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Mélusine on the banks of the Sèvre

Follow the Mélusine fairy along the Sèvre Niortaise to discover the rich heritage of this beautiful region!




Culturel, Nature (faune, flore)

Mélusine accompanies you from her château in Coudray-Salbart, along the calm banks of the Sèvre Niortaise, to old hamlets and ancient dwellings with imposing dovecotes.

Have a good walk and remember that you are not alone on the paths you are going to take. We invite you to respect nature: avoid picking flowers and plants, do not leave any rubbish behind, respect inhabited areas, stay on the paths, keep dogs on a leash.

Mélusine on the banks of the Sèvre

Distance : 12.0 km

Step 1: Le village d'Échiré

Échiré (Eschiré in 1218) takes its name from Scauriacum, the Gallo-Roman domain of Scaurius. Numerous remains and Merovingian sarcophagi, now lost, bear witness to this ancient existence. The 19th-century church overlooks the famous old dairy, whose butter is appreciated by all the great European restaurants.

Step 2: Le château de la Taillée

Château de la Taillée and its two 17th-century defensive dovecotes can be reached by a 500 m round trip. Built in 1566 by the de Gascougnolles family, Château de la Taillée is not open to the public. The dovecotes, listed as historic monuments, have a stone roof, small windows at the top and couleuvrine holes at the base for defensive purposes.

Step 3: La Sèvre

The concavity of a meander reveals a viewpoint over the Sèvre valley.

Step 4: Château du Coudray-Salbart

This impressive 13th-century fortified castle, attributed to the legendary fairy Mélusine, was at the heart of the battles between France and England. It prevented the crossing of the Sèvre Niortaise, the southern border of the lords of Parthenay-Larchevêque. A barbican followed by a bailey and a winch drawbridge lead to the castle, which still has six different intact towers (Portal, Bois-Berthier, Double, Saint-Michel, Moulin and Grosse Tour): round or beak-shaped; barrel vaulted, ribbed vaulted or with a cupola pierced by an oculus; monumental fireplaces; vast arch niches; latrines. They are linked by a corridor (a shaft) lit by rare loopholes. Le Coudray-Salbart is currently undergoing major restoration work and is open for part of the year.

Step 5: Le lavoir de Salbart

Château du Coudray-Salbart is closely linked to the destiny of Mélusine, the fairy builder of Poitou.
As for the wash-house at its foot, it is haunted by the fairy washerwoman, who does her laundry out of sight. Any other woman who ventures out before dawn to spread her sheets in the cold water is whisked away!

Step 6: La fontaine Braye

The lack of water, a sensitive issue in the early 18th century, led to the construction of a number of public fountains in towns and villages, with the gradual elimination of wells and water carriers. The standpipe with swing and tap proved more practical than the winch wells, but from the end of the 19th century onwards, some of them were destroyed to make way for motorised traffic.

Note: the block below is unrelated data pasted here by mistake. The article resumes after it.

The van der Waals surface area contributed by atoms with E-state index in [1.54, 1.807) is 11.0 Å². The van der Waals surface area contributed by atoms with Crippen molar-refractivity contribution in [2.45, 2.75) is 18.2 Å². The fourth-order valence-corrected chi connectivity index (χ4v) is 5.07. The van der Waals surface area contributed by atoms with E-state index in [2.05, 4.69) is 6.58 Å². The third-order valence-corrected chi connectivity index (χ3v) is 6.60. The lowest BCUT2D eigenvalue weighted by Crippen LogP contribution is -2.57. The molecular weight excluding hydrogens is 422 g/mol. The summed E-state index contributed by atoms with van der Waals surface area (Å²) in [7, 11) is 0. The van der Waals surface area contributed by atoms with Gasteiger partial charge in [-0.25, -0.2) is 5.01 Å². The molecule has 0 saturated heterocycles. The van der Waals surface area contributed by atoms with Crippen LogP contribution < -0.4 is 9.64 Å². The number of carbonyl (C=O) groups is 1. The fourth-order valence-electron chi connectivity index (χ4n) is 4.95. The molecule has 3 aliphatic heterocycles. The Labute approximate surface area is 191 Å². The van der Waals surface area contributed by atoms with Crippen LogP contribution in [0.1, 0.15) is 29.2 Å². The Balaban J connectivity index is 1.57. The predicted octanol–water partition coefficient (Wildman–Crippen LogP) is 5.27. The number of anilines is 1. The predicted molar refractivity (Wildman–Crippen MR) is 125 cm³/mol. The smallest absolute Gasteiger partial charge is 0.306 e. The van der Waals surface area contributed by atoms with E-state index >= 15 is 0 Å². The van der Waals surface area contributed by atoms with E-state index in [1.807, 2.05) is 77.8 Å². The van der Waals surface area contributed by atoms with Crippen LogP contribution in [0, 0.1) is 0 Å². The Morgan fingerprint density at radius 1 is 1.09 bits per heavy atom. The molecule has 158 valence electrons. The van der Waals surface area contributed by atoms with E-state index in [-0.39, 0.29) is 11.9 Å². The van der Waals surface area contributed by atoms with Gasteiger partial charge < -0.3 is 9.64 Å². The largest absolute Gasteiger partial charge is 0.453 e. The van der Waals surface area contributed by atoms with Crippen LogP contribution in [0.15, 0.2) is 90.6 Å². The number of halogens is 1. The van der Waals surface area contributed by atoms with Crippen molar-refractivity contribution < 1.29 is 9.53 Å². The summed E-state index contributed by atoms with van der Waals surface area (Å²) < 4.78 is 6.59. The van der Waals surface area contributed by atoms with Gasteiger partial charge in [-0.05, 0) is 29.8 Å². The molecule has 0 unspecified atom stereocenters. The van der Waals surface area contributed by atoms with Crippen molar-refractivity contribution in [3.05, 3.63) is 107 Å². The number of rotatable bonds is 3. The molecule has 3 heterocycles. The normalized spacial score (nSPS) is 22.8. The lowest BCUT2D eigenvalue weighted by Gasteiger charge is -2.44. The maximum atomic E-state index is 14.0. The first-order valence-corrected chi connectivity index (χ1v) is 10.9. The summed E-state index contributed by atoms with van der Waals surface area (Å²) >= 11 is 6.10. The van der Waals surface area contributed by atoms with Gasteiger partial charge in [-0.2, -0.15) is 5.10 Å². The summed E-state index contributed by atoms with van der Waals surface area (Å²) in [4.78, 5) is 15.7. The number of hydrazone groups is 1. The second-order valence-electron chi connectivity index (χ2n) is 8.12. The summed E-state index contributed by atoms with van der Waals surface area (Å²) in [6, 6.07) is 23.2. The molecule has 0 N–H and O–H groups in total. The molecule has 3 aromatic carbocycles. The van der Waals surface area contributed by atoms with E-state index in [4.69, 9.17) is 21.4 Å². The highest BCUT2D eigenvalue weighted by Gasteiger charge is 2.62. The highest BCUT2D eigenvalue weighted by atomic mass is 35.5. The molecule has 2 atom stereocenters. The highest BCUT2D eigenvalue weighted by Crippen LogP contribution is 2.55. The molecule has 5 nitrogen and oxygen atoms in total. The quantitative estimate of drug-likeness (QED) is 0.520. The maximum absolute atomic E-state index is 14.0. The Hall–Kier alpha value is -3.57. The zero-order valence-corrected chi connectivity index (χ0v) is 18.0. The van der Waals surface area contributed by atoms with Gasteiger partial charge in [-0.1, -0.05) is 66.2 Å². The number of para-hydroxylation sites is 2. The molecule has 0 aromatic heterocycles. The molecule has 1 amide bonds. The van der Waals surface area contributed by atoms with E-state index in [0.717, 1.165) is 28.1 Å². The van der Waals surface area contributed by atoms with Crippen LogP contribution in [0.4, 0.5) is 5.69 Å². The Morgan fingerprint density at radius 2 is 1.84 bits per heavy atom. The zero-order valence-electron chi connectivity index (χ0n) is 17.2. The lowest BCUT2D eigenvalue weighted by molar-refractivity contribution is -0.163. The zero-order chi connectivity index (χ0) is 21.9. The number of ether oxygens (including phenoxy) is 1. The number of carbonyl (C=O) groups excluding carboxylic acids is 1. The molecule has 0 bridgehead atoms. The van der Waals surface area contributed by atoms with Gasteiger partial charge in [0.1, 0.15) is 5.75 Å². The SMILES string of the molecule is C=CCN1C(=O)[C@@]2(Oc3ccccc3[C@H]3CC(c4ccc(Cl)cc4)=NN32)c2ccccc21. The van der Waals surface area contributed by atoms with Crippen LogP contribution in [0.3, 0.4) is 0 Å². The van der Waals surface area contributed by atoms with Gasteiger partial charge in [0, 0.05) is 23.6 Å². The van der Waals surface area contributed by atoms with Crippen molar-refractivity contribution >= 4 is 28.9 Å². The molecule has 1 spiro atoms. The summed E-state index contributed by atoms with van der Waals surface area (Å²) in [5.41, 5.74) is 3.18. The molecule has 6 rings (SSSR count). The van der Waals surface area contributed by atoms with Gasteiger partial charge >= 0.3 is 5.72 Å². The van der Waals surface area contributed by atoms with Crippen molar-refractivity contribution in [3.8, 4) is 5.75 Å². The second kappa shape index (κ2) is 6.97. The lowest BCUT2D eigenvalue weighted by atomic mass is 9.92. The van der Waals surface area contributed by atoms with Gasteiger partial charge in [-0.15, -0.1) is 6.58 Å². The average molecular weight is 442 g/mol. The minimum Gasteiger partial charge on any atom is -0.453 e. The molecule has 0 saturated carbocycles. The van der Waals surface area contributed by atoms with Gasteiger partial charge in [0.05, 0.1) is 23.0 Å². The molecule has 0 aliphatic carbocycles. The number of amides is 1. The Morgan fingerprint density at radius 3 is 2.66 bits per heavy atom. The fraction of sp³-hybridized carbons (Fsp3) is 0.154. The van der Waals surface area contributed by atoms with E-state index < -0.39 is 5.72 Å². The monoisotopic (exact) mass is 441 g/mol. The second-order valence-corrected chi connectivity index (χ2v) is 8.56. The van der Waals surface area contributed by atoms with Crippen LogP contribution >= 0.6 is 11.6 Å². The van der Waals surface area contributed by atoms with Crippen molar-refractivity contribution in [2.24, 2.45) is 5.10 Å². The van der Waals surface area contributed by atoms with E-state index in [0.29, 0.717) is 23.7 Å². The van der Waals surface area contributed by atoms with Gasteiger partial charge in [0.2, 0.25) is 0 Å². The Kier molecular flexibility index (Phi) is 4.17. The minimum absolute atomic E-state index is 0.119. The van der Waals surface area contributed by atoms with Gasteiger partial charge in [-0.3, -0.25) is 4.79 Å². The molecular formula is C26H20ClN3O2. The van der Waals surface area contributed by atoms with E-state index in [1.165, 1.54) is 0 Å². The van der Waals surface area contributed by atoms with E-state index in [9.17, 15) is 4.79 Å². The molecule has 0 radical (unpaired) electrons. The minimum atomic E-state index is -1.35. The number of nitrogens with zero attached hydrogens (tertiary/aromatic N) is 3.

Step 7: Moulin neuf et son lavoir

The washhouse is a convivial place where only the women of the village meet.
People sometimes fight over seats, but they also help each other out. News is exchanged and gossip is rife: "The only living room where people talk! Family secrets are revealed here: "All your private life can be read in the linen". Hence the expression "Laver son linge sale en famille" ("Wash your dirty laundry in the family"). The judgements of others and rivalries often encourage backbiting, which is served up by a formidable vocabulary. The volume of the voices and the sound of the beaters in full action sometimes provoke complaints from the neighbours, but the laughter and familiarity of the washerwomen help to nurture the village community.

Step 8: La ferme de Milan

The Milan farm was built on the site of a Gallo-Roman villa known as "Villa Milon", given by Clovis in 567 to the monks of Saint-Maixent and which was the origin of the first fortress of Le Coudray.

Step 9: Château-Gaillard (privé)

The former feudal manor house, owned in 1678 by the squire Jacques de Liniers, was converted into a dwelling at the end of the 19th century by Mr Fouquet de Massogne; the dovecote dating from 1720 has been preserved.
The château's outbuildings housed the classic car collection of transport entrepreneur Roger Baillon, who died in Brûlain in 1996. The wreckage of a Talbot T26 Grand Sport; a Ferrari 250 GT spider California, once owned by Alain Delon; three Delahaye coaches, post-war type 235 models built in the workshops of Levallois coachbuilder Henri Chapron were auctioned off at the Rétromobile show in Paris in 2015.

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